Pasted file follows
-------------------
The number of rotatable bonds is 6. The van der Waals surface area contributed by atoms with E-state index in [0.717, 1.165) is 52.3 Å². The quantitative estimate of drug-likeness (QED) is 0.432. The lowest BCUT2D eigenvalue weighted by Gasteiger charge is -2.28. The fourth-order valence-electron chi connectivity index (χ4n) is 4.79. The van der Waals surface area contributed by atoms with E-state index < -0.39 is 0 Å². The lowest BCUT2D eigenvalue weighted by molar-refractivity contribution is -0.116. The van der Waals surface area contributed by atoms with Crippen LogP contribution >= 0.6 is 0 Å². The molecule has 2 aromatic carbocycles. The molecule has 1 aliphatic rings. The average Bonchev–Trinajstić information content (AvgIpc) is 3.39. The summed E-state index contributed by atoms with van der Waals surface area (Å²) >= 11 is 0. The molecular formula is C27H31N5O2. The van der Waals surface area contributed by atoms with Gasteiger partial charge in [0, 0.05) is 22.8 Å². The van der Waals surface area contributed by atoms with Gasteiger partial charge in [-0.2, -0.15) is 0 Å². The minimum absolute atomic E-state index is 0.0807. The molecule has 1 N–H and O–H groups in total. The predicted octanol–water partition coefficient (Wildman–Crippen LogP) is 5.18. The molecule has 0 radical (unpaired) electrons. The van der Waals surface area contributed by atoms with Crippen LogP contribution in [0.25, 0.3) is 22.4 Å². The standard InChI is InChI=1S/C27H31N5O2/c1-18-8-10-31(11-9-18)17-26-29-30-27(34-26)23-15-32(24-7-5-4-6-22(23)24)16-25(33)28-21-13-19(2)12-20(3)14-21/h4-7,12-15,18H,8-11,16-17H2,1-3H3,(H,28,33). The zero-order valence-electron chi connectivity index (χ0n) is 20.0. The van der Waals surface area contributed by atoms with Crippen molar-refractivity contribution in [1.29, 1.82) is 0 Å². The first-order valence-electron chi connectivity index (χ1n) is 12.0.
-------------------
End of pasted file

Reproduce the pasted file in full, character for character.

The number of rotatable bonds is 6. The van der Waals surface area contributed by atoms with E-state index in [0.717, 1.165) is 52.3 Å². The quantitative estimate of drug-likeness (QED) is 0.432. The lowest BCUT2D eigenvalue weighted by Gasteiger charge is -2.28. The fourth-order valence-electron chi connectivity index (χ4n) is 4.79. The van der Waals surface area contributed by atoms with E-state index < -0.39 is 0 Å². The lowest BCUT2D eigenvalue weighted by molar-refractivity contribution is -0.116. The van der Waals surface area contributed by atoms with Crippen LogP contribution >= 0.6 is 0 Å². The molecule has 2 aromatic carbocycles. The molecule has 1 aliphatic rings. The average Bonchev–Trinajstić information content (AvgIpc) is 3.39. The summed E-state index contributed by atoms with van der Waals surface area (Å²) >= 11 is 0. The molecular formula is C27H31N5O2. The van der Waals surface area contributed by atoms with Gasteiger partial charge in [0, 0.05) is 22.8 Å². The van der Waals surface area contributed by atoms with Gasteiger partial charge in [-0.2, -0.15) is 0 Å². The minimum absolute atomic E-state index is 0.0807. The molecule has 1 N–H and O–H groups in total. The predicted octanol–water partition coefficient (Wildman–Crippen LogP) is 5.18. The molecule has 0 radical (unpaired) electrons. The van der Waals surface area contributed by atoms with Crippen LogP contribution in [0.25, 0.3) is 22.4 Å². The standard InChI is InChI=1S/C27H31N5O2/c1-18-8-10-31(11-9-18)17-26-29-30-27(34-26)23-15-32(24-7-5-4-6-22(23)24)16-25(33)28-21-13-19(2)12-20(3)14-21/h4-7,12-15,18H,8-11,16-17H2,1-3H3,(H,28,33). The zero-order valence-electron chi connectivity index (χ0n) is 20.0. The van der Waals surface area contributed by atoms with Crippen molar-refractivity contribution in [1.29, 1.82) is 0 Å². The first-order valence-electron chi connectivity index (χ1n) is 12.0.